BULGARIA-ISLAM-HISTORY-MINORITIES-COMMUNISM : News Photo

BULGARIA-ISLAM-HISTORY-MINORITIES-COMMUNISM

Credit: 
NIKOLAY DOYCHINOV / Stringer
TO GO WITH AFP STORY BY VESSELA SERGUEVA Bulgarian Muslim Ibrahim Byalk shows on August 5, 2012 in the village of Kornitsa, some 200 kms south of Sofia, his arm where a bullet is still lodged 40 years after he was shot at for refusing to change his name to a non-Muslim one. Byalk, 65, belongs to Bulgaria's 200,000-strong Pomak minority, whose Christian Orthodox ancestors were converted to Islam during the Ottoman domination between the 14th and 19th centuries. Under a forceful assimilation policy in the early 1970s however, these people who had lived for generations in Bulgaria and spoke Bulgarian were made to change their Muslim names to Christian ones by the Communist regime. On March 29, 2013, they will mark the 40th anniversary of the brutal repression in the tiny southern village of Kornitsa that silenced the local resistance movement against the policy. AFP PHOTO / NIKOLAY DOYCHINOV (Photo credit should read NIKOLAY DOYCHINOV/AFP/Getty Images)
Caption:
TO GO WITH AFP STORY BY VESSELA SERGUEVA Bulgarian Muslim Ibrahim Byalk shows on August 5, 2012 in the village of Kornitsa, some 200 kms south of Sofia, his arm where a bullet is still lodged 40 years after he was shot at for refusing to change his name to a non-Muslim one. Byalk, 65, belongs to Bulgaria's 200,000-strong Pomak minority, whose Christian Orthodox ancestors were converted to Islam during the Ottoman domination between the 14th and 19th centuries. Under a forceful assimilation policy in the early 1970s however, these people who had lived for generations in Bulgaria and spoke Bulgarian were made to change their Muslim names to Christian ones by the Communist regime. On March 29, 2013, they will mark the 40th anniversary of the brutal repression in the tiny southern village of Kornitsa that silenced the local resistance movement against the policy. AFP PHOTO / NIKOLAY DOYCHINOV (Photo credit should read NIKOLAY DOYCHINOV/AFP/Getty Images)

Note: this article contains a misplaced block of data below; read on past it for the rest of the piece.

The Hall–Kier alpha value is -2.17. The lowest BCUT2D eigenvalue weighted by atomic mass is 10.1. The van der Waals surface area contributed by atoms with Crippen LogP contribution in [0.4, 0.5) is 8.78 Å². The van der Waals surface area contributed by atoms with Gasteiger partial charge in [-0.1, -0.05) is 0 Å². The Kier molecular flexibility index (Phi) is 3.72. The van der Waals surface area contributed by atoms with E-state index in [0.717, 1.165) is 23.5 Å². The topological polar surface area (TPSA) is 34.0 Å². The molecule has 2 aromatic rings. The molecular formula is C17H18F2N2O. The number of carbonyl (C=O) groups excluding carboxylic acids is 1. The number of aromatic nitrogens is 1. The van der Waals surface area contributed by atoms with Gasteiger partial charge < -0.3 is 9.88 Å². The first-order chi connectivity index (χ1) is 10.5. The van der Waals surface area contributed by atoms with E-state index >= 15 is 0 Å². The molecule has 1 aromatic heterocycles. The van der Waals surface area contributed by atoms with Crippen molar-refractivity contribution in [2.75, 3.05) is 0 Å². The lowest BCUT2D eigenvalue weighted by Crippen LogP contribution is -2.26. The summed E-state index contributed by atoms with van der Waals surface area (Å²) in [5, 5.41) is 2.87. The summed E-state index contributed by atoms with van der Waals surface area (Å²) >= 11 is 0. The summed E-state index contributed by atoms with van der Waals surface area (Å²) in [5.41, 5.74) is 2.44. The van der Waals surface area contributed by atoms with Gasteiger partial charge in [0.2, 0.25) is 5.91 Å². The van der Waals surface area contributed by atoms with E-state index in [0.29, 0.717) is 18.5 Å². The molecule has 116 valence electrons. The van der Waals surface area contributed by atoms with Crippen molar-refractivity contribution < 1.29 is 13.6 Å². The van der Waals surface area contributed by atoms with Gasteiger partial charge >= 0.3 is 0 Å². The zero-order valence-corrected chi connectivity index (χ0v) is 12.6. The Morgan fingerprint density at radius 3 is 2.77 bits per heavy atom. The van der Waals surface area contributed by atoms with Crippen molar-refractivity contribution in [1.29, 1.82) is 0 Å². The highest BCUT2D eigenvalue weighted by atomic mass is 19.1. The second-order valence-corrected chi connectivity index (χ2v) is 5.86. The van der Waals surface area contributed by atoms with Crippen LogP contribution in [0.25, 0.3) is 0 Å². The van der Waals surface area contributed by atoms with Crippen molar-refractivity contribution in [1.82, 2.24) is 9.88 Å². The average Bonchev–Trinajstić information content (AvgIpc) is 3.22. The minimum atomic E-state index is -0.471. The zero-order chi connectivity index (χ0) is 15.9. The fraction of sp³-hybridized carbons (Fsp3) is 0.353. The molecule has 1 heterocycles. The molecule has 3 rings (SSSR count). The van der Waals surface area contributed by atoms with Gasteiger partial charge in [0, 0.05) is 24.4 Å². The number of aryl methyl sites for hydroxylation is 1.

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Date created:
March 27, 2013
Editorial #:
164787784
Restrictions:
Contact your local office for all commercial or promotional uses. Full editorial rights UK, US, Ireland, Italy, Spain, Canada (not Quebec). Restricted editorial rights elsewhere, please call local office.TO GO WITH AFP STORY BY VESSELA SERGUEVA
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Rights-managedRights-managed products are licensed with restrictions on usage, such as limitations on size, placement, duration of use and geographic distribution. You will be asked to submit information concerning your intended use of the product, which will determine the scope of usage rights granted.
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AFP
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3,123 x 2,060 px (43.38 x 28.61 in) - 72 dpi - 2.81 MB
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Source:
AFP
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AFP
Object name:
Par7515986

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Bulgarian Muslim Ibrahim Byalk shows on August 5 2012 in the village... News Photo 164787784Arm,Bulgaria,Bullet,Changing,Horizontal,Identity,Kilometer,Kornitsa,Minority Groups,Refusing,Show,Social Issues,Sofia,Stuck,Village,non-MuslimPhotographer Collection: AFP 2013 AFPTO GO WITH AFP STORY BY VESSELA SERGUEVA Bulgarian Muslim Ibrahim Byalk shows on August 5, 2012 in the village of Kornitsa, some 200 kms south of Sofia, his arm where a bullet is still lodged 40 years after he was shot at for refusing to change his name to a non-Muslim one. Byalk, 65, belongs to Bulgaria's 200,000-strong Pomak minority, whose Christian Orthodox ancestors were converted to Islam during the Ottoman domination between the 14th and 19th centuries. Under a forceful assimilation policy in the early 1970s however, these people who had lived for generations in Bulgaria and spoke Bulgarian were made to change their Muslim names to Christian ones by the Communist regime. On March 29, 2013, they will mark the 40th anniversary of the brutal repression in the tiny southern village of Kornitsa that silenced the local resistance movement against the policy. AFP PHOTO / NIKOLAY DOYCHINOV (Photo credit should read NIKOLAY DOYCHINOV/AFP/Getty Images)